Study: No such thing as a one-size-fits-all diet

WASHINGTON — Two people can go on the same diet and have vastly different results. Researchers at Israel’s Weizmann Institute of Science think they may have found the answer.

It lies deep within a person’s own individual body chemistry, and the way we burn food as fuel.

The Israeli researchers followed 800 people — both healthy weight and pre-diabetic individuals — between the ages of 18 and 70. They monitored what the study participants ate for a week and how their blood sugar levels responded.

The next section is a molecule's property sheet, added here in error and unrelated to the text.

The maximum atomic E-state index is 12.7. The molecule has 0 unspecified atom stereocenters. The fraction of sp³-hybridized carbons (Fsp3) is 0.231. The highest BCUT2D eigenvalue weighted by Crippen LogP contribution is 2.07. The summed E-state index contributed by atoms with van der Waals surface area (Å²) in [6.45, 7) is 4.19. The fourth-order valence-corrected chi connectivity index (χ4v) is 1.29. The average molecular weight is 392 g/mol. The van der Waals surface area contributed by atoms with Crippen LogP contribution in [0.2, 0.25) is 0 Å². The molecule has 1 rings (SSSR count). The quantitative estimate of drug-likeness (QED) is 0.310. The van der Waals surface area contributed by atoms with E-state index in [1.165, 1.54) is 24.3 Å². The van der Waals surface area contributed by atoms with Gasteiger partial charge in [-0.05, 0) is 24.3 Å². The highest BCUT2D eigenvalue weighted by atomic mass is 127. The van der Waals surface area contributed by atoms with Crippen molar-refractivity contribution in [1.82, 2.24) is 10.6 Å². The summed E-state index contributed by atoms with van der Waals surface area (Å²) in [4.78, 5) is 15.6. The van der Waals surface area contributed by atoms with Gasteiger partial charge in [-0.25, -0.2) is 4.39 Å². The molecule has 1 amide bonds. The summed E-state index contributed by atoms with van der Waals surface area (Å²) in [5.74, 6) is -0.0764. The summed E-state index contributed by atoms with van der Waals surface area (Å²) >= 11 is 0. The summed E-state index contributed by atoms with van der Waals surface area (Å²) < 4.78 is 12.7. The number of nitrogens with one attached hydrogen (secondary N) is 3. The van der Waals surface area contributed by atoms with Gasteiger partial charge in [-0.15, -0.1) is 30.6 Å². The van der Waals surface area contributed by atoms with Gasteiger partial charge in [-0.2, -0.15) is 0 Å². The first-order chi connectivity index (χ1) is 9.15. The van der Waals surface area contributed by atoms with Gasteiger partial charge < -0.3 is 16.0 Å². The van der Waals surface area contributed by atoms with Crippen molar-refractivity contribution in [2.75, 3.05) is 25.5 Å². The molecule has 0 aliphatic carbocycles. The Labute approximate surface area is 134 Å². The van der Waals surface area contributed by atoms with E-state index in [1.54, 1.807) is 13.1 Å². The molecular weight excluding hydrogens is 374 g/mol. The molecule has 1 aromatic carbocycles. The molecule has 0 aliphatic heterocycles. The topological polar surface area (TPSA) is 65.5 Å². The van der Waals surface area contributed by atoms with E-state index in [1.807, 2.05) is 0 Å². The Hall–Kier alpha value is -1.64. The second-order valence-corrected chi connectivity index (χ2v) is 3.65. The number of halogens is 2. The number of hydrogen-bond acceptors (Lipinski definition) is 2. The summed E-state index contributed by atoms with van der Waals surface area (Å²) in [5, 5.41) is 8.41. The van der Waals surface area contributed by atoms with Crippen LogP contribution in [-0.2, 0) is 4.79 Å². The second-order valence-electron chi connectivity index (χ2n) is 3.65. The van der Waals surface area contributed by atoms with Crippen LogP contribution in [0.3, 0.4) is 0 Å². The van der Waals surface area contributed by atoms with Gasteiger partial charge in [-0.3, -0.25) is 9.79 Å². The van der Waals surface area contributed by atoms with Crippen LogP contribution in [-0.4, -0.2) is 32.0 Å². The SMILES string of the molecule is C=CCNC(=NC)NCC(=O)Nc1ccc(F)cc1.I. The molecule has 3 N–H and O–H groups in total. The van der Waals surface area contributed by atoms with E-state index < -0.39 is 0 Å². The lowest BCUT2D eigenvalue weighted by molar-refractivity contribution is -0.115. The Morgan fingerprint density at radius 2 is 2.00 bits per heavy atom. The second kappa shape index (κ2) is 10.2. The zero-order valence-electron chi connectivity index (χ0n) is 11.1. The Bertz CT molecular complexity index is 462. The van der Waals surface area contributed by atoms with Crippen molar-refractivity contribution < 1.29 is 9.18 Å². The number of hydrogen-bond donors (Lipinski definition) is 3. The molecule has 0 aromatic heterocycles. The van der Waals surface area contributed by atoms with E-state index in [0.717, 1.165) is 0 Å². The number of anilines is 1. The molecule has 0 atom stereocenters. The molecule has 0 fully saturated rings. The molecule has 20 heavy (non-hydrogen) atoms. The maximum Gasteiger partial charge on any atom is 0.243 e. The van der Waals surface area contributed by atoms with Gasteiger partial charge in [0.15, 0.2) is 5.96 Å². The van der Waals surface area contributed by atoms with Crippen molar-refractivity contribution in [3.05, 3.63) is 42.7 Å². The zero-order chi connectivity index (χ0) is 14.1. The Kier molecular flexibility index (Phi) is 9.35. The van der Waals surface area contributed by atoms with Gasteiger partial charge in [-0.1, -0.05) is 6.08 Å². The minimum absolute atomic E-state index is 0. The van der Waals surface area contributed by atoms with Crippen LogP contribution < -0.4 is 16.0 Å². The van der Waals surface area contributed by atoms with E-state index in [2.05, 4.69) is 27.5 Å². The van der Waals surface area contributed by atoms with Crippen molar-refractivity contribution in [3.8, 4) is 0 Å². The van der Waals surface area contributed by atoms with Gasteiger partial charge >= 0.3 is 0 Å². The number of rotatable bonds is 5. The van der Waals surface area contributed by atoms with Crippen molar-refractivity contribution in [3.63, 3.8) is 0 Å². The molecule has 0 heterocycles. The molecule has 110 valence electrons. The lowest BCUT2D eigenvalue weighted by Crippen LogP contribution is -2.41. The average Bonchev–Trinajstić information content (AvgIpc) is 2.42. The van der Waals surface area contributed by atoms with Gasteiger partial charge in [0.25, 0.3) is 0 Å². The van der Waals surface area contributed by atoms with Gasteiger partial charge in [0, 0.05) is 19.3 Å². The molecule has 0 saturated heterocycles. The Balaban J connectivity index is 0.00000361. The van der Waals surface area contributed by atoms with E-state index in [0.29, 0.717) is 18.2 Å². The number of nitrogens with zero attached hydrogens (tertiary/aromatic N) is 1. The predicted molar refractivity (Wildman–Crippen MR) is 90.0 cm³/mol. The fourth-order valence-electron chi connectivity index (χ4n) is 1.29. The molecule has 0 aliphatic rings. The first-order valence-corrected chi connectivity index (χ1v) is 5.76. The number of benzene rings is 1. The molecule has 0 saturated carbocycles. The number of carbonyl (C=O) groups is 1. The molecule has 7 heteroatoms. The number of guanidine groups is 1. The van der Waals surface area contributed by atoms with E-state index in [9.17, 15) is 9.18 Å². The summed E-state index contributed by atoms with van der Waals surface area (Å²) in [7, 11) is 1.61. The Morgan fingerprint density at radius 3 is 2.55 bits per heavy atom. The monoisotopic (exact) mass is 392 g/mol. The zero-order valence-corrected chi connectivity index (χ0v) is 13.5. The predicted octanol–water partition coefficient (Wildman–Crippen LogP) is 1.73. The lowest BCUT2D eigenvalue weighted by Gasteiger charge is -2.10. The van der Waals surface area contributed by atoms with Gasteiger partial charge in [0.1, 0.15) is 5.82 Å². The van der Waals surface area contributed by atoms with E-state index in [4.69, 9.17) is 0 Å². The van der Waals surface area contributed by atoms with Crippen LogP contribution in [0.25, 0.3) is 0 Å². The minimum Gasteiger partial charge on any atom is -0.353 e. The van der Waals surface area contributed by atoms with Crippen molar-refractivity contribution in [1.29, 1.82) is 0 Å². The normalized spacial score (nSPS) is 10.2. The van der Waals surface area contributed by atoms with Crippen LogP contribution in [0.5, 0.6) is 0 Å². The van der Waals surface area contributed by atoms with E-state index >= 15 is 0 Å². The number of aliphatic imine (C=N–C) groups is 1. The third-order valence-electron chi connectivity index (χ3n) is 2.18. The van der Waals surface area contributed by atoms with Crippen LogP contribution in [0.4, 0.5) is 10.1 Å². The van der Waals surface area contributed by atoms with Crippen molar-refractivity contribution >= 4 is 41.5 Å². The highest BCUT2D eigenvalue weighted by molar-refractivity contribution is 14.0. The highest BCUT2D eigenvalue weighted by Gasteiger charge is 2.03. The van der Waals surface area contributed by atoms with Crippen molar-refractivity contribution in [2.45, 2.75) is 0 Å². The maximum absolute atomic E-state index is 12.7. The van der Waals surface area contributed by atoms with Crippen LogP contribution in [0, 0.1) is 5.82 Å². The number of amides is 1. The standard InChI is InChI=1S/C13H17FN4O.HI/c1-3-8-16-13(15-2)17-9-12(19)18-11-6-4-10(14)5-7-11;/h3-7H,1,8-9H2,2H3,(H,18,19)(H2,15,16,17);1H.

The researchers focused on the glycemic index, which measures the impact specific foods have on blood sugar in the body.

A food’s glycemic index was thought to be a fixed number. But the researchers found that was not the case: Two people could eat the same food and come up with two difference responses.

One glaring example involved a woman in the study who had severe problems losing weight. Over the course of the study, the researchers discovered her blood sugar levels spiked after eating tomatoes, a healthy food that gives most people no problems at all.

The researchers say their study, published in the journal Cell, shows that creating eating plans tailored to an individual’s unique body chemistry may well be the future of weight control.

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